Quote by Colin Shea-Blymyer ©2014, All Rights Reserved.

Reflecting on Time….

Warm spring weather has arrived once again. A chorus of birds greeted me as I walked the dog this morning, slowly wandering around our yard. So I was drawn to this original artwork by my friend Colin. I love the vivid colors and the progression of images. We start with an imposing gear on the left, powered by our straining muscles. Then enlightenment leads to a more delicate gear, powered by our minds. Finally our imagination leads us to a gear large enough to hold our whole planet and the space surrounding it. I don’t know about you, but when I let time rule my actions, brawn trumps brains. I tend to run roughshod over others, pushing and shoving to get my own way, on my schedule, not theirs. I talk more than listen, act without thinking, and generally make a mess of things. Whatever short term gains I think I made are soon lost in the mess left for later. If I convince myself I have no time, then I rush through life, existing rather than living. The issue is seldom how much time I have, rather than my attitude toward time. As a young working mother, I often felt this way. Then one morning, I decided to make time to pray. I began to pray in the car when I arrived at work, before heading into the office. At first, I asked God to give me more time. I’m sorry to say this approach failed miserably. Then I prayed to spend my time God’s way, not my way. Things slowly began to change, in barely perceptible yet very significant ways. I became more present to each moment, more dynamic and creative in response to stressful situations. Take time today to offer yourself to God, to allow the Holy Spirit to work through you and in you. Let go of your agenda to make room for the Creator’s plan, allowing the Almighty to guide your ways and guard your heart. And remember, when life seems overwhelming, that each moment, each breath, each sigh is filled to overflowing with a world of possibilities. Text by Connie Chintall ©2012, Art entitled ‘Gears of Time’ by Colin Shea-Blymyer ©2012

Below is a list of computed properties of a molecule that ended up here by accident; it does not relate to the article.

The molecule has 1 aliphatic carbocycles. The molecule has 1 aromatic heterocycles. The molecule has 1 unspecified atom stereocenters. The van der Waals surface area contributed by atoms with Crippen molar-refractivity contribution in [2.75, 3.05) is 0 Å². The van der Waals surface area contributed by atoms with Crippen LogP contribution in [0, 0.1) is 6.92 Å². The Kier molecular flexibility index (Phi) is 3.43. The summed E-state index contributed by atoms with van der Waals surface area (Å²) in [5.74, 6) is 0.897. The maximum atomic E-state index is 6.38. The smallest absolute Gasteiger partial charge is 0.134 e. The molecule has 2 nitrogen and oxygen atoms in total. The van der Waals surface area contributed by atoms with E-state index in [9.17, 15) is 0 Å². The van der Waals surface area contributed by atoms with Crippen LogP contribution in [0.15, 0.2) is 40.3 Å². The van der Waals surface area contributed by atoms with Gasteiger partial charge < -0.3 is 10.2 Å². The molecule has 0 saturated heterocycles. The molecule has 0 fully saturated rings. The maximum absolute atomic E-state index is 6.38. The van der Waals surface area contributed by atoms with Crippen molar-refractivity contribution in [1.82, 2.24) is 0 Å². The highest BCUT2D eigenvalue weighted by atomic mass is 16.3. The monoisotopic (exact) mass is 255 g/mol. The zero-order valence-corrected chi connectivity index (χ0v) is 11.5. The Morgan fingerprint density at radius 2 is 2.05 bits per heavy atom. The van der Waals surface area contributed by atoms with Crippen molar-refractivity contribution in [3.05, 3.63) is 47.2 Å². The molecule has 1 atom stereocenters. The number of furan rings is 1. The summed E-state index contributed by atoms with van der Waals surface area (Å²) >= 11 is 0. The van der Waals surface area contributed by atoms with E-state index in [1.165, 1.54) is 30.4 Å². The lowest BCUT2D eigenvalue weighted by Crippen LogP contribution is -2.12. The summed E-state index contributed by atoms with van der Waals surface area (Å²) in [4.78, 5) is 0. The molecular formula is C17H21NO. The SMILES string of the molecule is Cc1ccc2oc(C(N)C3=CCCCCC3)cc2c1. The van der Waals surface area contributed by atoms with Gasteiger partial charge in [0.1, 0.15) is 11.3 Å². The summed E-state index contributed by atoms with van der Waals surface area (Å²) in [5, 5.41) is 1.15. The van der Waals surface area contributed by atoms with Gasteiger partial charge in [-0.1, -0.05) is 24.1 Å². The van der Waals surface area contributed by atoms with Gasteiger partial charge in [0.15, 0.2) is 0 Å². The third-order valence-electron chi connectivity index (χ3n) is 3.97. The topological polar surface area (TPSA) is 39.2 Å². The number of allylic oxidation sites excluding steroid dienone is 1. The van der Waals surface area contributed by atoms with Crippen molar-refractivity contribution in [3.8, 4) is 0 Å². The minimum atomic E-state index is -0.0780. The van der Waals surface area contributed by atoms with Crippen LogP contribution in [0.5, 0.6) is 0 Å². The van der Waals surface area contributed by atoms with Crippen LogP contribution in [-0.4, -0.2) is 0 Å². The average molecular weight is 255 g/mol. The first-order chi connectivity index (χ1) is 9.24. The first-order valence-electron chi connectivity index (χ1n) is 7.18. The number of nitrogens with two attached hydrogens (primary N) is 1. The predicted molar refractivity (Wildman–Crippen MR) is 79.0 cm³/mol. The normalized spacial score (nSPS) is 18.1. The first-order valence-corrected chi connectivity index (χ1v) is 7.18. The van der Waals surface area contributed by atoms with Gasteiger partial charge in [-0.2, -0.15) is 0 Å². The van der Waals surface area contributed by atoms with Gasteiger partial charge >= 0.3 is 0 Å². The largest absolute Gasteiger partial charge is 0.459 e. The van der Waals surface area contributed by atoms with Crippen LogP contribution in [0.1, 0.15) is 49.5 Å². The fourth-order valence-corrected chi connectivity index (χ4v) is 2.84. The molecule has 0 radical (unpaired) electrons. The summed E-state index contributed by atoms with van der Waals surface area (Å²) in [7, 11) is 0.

Reflecting on Art….

The rain is relentless this morning, drenching the ground and dampening spirits. So I was drawn to this glorious artwork by my friend Jeanne. On a grey, dreary day, bright colors and fanciful images are more than welcome. What does art mean to you? My definition changes almost daily, and I would be hard pressed to use words to describe it. So I humbly defer to my eloquent young friend Colin’s description.

The patterns, the shapes, the colors, the sounds. Art is too simple and short a word for what it is. It is the space beyond knowledge, it is thought, abstract, ethereal, like a dream after waking, slipping through the sieve. It is the place after logic, where mankind proves it’s irrationality, where the complexity of the mind works out it’s contradictions, where humanity is proven. It is what you get when something as complex as a human has to process the information of the world, leaving heavy on the heart or light on the mind, it is the expression of imperfection, a chance at the creation of complex relations between the patterns, the shapes, the colors, the sounds.

Take time today to be creative, to sketch, or sing, or sew. Let go of the end result and immerse yourself in the playful world of art. Allow your soul to seek out the images and sounds that defy rational explanation. And remember, as you get lost in your art, you may sink into the well of your soul, and catch a glimpse of eternal glory. Art entitle ‘Hummingbird’ ©2012 by Jeanne Mischo, quote by Colin Shea-Blymyer

Reflecting on Creation….